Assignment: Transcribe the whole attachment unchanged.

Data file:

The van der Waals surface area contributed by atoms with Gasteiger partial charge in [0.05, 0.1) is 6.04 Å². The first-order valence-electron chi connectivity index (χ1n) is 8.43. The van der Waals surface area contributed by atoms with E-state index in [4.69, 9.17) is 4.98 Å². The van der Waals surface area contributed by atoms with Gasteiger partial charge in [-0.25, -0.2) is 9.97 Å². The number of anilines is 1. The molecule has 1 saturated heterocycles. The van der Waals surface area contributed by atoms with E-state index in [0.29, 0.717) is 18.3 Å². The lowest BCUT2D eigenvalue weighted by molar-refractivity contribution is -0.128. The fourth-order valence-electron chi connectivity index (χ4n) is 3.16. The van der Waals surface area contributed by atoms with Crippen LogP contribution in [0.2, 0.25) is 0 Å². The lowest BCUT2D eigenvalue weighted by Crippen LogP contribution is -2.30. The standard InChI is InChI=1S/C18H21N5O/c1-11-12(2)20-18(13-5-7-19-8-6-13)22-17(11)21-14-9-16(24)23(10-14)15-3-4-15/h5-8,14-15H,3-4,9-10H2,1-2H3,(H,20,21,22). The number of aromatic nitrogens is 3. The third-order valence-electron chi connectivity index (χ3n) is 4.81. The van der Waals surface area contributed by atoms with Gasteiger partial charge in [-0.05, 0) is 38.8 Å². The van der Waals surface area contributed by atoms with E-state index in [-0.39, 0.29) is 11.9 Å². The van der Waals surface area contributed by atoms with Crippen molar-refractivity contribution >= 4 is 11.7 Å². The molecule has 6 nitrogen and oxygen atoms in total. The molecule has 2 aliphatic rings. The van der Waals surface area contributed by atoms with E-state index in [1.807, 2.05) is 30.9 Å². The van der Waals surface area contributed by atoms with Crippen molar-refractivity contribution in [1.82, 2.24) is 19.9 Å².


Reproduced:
The van der Waals surface area contributed by atoms with Gasteiger partial charge in [0.05, 0.1) is 6.04 Å². The first-order valence-electron chi connectivity index (χ1n) is 8.43. The van der Waals surface area contributed by atoms with E-state index in [4.69, 9.17) is 4.98 Å². The van der Waals surface area contributed by atoms with Gasteiger partial charge in [-0.25, -0.2) is 9.97 Å². The number of anilines is 1. The molecule has 1 saturated heterocycles. The van der Waals surface area contributed by atoms with E-state index in [0.29, 0.717) is 18.3 Å². The lowest BCUT2D eigenvalue weighted by molar-refractivity contribution is -0.128. The fourth-order valence-electron chi connectivity index (χ4n) is 3.16. The van der Waals surface area contributed by atoms with Crippen LogP contribution in [0.2, 0.25) is 0 Å². The lowest BCUT2D eigenvalue weighted by Crippen LogP contribution is -2.30. The standard InChI is InChI=1S/C18H21N5O/c1-11-12(2)20-18(13-5-7-19-8-6-13)22-17(11)21-14-9-16(24)23(10-14)15-3-4-15/h5-8,14-15H,3-4,9-10H2,1-2H3,(H,20,21,22). The number of aromatic nitrogens is 3. The third-order valence-electron chi connectivity index (χ3n) is 4.81. The van der Waals surface area contributed by atoms with Gasteiger partial charge in [-0.05, 0) is 38.8 Å². The van der Waals surface area contributed by atoms with E-state index in [-0.39, 0.29) is 11.9 Å². The van der Waals surface area contributed by atoms with Crippen molar-refractivity contribution >= 4 is 11.7 Å². The molecule has 6 nitrogen and oxygen atoms in total. The molecule has 2 aliphatic rings. The van der Waals surface area contributed by atoms with E-state index in [1.807, 2.05) is 30.9 Å². The van der Waals surface area contributed by atoms with Crippen molar-refractivity contribution in [1.82, 2.24) is 19.9 Å².